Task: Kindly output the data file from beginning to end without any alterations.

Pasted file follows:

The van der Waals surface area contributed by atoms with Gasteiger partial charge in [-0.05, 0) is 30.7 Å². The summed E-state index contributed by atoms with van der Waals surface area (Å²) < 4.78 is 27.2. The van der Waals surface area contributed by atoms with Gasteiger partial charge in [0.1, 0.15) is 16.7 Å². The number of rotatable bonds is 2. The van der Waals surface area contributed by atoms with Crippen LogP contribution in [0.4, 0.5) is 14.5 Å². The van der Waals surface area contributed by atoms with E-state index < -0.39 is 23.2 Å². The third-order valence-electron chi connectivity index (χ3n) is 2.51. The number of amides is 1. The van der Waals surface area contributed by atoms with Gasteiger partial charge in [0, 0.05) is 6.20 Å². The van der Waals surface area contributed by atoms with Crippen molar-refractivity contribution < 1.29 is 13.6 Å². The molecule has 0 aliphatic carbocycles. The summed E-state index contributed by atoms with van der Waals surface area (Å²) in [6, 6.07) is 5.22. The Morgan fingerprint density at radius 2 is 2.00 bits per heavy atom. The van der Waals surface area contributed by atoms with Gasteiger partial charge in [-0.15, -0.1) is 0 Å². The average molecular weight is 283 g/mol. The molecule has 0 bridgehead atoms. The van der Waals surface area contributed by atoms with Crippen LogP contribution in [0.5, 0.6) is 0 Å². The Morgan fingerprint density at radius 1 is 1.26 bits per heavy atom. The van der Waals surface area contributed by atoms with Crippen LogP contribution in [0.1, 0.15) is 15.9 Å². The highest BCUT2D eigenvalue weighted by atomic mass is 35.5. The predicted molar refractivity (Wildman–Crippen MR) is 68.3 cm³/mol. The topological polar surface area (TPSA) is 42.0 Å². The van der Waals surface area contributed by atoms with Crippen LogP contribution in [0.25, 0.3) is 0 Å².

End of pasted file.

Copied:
The van der Waals surface area contributed by atoms with Gasteiger partial charge in [-0.05, 0) is 30.7 Å². The summed E-state index contributed by atoms with van der Waals surface area (Å²) < 4.78 is 27.2. The van der Waals surface area contributed by atoms with Gasteiger partial charge in [0.1, 0.15) is 16.7 Å². The number of rotatable bonds is 2. The van der Waals surface area contributed by atoms with Crippen LogP contribution in [0.4, 0.5) is 14.5 Å². The van der Waals surface area contributed by atoms with E-state index < -0.39 is 23.2 Å². The third-order valence-electron chi connectivity index (χ3n) is 2.51. The number of amides is 1. The van der Waals surface area contributed by atoms with Gasteiger partial charge in [0, 0.05) is 6.20 Å². The van der Waals surface area contributed by atoms with Crippen molar-refractivity contribution < 1.29 is 13.6 Å². The molecule has 0 aliphatic carbocycles. The summed E-state index contributed by atoms with van der Waals surface area (Å²) in [6, 6.07) is 5.22. The Morgan fingerprint density at radius 2 is 2.00 bits per heavy atom. The van der Waals surface area contributed by atoms with Gasteiger partial charge in [-0.15, -0.1) is 0 Å². The average molecular weight is 283 g/mol. The molecule has 0 bridgehead atoms. The van der Waals surface area contributed by atoms with Crippen LogP contribution in [0.5, 0.6) is 0 Å². The Morgan fingerprint density at radius 1 is 1.26 bits per heavy atom. The van der Waals surface area contributed by atoms with Crippen LogP contribution in [0.1, 0.15) is 15.9 Å². The highest BCUT2D eigenvalue weighted by atomic mass is 35.5. The predicted molar refractivity (Wildman–Crippen MR) is 68.3 cm³/mol. The topological polar surface area (TPSA) is 42.0 Å². The van der Waals surface area contributed by atoms with Crippen LogP contribution in [0.25, 0.3) is 0 Å².